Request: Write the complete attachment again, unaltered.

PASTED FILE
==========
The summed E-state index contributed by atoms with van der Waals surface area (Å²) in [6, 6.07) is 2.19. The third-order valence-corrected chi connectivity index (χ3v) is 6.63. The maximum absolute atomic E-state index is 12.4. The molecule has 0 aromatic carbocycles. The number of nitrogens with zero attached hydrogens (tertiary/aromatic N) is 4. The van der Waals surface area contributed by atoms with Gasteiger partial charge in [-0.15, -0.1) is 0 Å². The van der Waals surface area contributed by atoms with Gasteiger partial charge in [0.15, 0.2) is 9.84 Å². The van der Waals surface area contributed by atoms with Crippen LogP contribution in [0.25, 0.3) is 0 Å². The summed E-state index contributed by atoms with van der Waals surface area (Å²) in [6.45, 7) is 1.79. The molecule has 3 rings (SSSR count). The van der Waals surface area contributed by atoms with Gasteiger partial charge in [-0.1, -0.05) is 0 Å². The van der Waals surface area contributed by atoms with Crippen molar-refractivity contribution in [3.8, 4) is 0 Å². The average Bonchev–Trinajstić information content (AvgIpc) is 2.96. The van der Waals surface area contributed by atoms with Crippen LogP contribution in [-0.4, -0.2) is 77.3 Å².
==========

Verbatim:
The summed E-state index contributed by atoms with van der Waals surface area (Å²) in [6, 6.07) is 2.19. The third-order valence-corrected chi connectivity index (χ3v) is 6.63. The maximum absolute atomic E-state index is 12.4. The molecule has 0 aromatic carbocycles. The number of nitrogens with zero attached hydrogens (tertiary/aromatic N) is 4. The van der Waals surface area contributed by atoms with Gasteiger partial charge in [-0.15, -0.1) is 0 Å². The van der Waals surface area contributed by atoms with Gasteiger partial charge in [0.15, 0.2) is 9.84 Å². The van der Waals surface area contributed by atoms with Crippen LogP contribution in [0.25, 0.3) is 0 Å². The summed E-state index contributed by atoms with van der Waals surface area (Å²) in [6.45, 7) is 1.79. The molecule has 3 rings (SSSR count). The van der Waals surface area contributed by atoms with Gasteiger partial charge in [-0.1, -0.05) is 0 Å². The van der Waals surface area contributed by atoms with Crippen molar-refractivity contribution in [3.8, 4) is 0 Å². The average Bonchev–Trinajstić information content (AvgIpc) is 2.96. The van der Waals surface area contributed by atoms with Crippen LogP contribution in [-0.4, -0.2) is 77.3 Å².